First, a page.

What makes VDB Loi different from other law firms?

“Our regional footprint is exceptional. We’re the only regional firm to have expanded into both Indonesia and Myanmar, arguably Southeast Asia’s hottest markets at this time,” states Chris Muessel, a former partner at Rajah & Tann and Watson Farley & Williams LLP. “In some of the countries where we’re best positioned, such as Myanmar, Laos and Cambodia, there are only a few international firms present. In Indonesia, there are virtually no regional firms actually in-country. So we’re in a good position to act as local counsel in a number of jurisdictions.

The firm’s focus on integrated legal and tax services is another key differentiator. Although a number of other law firms also advise on tax matters, we’re unique in having half of our fee earners in our tax practice. Thus, a lot of our strategy is geared towards excelling at our highly technical specialty, which means thought leadership is a core value. We’re more a mix between a corporate law firm and a Big Four tax advisory, if you look at the background and skills of our people.”

Are the Big Four your competitors for tax advisory services? How do you measure up?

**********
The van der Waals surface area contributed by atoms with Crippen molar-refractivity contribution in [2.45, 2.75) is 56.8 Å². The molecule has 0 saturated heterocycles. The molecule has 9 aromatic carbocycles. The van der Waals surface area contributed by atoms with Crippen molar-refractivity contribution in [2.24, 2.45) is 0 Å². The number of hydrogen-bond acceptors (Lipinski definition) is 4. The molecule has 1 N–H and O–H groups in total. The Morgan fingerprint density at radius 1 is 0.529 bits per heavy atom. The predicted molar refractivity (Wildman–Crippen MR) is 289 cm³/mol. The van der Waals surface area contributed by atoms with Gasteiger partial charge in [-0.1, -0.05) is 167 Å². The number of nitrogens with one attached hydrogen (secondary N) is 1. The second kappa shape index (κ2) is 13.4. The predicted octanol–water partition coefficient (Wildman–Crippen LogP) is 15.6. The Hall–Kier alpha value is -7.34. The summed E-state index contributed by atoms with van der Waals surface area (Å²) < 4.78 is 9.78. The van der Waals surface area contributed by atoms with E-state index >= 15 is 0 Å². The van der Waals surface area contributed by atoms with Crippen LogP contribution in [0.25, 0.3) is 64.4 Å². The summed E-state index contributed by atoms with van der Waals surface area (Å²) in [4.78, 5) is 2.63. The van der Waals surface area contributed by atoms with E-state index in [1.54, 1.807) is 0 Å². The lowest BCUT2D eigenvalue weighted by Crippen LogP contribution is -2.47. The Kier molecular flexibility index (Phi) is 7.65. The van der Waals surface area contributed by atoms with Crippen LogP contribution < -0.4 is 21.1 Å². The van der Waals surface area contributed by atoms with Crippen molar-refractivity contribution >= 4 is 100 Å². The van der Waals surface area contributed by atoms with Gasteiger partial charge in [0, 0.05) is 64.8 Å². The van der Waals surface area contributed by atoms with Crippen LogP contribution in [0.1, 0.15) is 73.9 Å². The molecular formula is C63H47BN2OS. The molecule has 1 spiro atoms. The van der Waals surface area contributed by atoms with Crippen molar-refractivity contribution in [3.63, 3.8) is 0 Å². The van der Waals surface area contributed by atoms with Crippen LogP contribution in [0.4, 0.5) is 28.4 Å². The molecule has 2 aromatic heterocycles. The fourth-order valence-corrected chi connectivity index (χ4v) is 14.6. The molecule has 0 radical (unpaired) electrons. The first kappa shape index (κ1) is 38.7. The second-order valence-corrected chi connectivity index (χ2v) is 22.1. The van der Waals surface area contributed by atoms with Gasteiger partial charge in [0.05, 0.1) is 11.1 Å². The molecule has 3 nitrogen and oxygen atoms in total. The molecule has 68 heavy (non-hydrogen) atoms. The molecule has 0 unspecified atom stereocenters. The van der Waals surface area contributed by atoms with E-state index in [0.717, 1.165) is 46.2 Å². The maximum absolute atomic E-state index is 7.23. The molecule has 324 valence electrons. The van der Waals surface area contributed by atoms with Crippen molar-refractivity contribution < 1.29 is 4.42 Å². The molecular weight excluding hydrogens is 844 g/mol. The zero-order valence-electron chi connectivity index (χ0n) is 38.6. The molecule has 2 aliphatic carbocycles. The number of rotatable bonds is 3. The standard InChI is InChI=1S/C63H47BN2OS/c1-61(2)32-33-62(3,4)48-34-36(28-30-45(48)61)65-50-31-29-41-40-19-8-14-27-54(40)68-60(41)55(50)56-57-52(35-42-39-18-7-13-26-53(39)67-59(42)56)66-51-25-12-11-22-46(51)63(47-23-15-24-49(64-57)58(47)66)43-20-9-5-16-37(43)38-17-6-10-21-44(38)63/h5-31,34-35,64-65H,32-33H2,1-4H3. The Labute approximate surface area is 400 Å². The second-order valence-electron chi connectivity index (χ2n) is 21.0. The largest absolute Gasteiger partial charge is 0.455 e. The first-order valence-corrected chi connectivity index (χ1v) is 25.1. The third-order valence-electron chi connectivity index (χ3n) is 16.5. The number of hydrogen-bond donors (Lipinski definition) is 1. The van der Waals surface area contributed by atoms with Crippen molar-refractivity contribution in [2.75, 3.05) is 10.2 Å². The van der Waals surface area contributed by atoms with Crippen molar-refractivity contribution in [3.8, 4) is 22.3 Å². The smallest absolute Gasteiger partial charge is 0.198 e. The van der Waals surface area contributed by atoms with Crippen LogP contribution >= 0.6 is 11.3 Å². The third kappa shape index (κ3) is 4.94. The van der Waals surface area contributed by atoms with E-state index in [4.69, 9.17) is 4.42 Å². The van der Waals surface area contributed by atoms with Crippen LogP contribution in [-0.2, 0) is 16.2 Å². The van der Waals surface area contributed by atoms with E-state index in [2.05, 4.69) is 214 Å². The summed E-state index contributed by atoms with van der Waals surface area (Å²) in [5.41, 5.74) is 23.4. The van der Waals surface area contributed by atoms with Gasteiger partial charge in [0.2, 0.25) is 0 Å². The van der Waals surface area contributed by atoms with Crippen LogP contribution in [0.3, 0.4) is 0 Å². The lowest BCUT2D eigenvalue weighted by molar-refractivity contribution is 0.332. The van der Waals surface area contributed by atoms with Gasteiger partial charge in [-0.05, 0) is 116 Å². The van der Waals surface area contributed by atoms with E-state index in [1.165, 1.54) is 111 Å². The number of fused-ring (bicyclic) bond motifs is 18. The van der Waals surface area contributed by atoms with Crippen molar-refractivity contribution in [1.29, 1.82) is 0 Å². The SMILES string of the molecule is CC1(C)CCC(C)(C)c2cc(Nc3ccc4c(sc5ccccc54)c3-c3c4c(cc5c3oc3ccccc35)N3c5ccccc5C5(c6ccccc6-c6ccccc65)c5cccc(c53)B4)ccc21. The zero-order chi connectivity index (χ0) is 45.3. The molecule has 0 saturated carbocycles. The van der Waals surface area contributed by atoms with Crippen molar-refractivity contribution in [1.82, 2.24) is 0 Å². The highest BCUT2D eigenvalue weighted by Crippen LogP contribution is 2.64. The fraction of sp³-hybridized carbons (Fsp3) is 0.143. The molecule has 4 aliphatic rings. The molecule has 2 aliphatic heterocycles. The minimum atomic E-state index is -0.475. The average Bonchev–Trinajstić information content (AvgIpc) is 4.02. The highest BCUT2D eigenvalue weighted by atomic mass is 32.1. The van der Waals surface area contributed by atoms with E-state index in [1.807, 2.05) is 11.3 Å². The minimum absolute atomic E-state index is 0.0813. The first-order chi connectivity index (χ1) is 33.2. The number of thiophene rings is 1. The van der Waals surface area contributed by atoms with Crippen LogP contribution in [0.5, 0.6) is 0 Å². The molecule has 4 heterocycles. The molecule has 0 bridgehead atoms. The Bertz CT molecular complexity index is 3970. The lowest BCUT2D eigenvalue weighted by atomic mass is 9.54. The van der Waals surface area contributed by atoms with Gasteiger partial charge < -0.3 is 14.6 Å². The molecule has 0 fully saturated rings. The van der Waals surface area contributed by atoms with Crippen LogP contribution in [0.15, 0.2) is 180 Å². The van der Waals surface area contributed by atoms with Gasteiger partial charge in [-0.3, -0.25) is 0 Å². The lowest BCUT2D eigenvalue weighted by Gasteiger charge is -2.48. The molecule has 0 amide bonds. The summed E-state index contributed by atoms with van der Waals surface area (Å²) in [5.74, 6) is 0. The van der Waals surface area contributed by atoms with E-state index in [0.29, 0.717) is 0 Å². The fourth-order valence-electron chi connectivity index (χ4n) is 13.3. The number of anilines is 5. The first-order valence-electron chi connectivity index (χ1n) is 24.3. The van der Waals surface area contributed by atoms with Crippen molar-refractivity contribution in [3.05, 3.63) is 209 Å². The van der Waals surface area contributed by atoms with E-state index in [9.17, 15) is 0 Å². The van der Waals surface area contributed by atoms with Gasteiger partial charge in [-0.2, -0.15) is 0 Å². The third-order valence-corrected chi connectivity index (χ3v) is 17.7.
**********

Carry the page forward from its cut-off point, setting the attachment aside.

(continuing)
“On specialized tax assignments, VDB Loi finds itself usually competing against Big Four firms rather than other law firms. Having a team of corporate lawyers within the firm led by someone of the stature of Chris Muessel is a game changer when it comes to M&A deals, real estate, FDI and international trade, where integrated legal and tax solutions are an absolute necessity. That’s one big difference with most of the accounting firms,” Edwin Vanderbruggen notes.

Managing Partner Jean Loi: “Having been a tax partner at PwC, I know the global accounting franchises have a strong brand for tax services. But just having the brand isn’t enough. As our team has proven in a number of our markets, and as others have shown in the US and the EU, efficient, specialized outfits can outdistance those with a global network if they deliver better technical quality and real results on the ground.”

We saw in your marketing collaterals that you’ve abolished timesheets? Is that possible in a professional firm?

Edwin Vanderbruggen: “We wanted thought leadership to be the fundamental organizing principle of the firm, not billing. Too much emphasis on billing means there’s no room for associates to develop technical depth, do research and innovate. There’s a lot of criticism of the billable hour, particularly as it rewards inefficiency and creates client-subsidized learning by associates. I’ve seen too often the relationship with the client ruined by excessive billing. We only use timesheets if the client insists. We believe that, where possible, it’s best to make the fee conditional upon the result that was agreed upon, at a price that was agreed upon. This assures our clients that when the fee is charged, we’ve delivered.”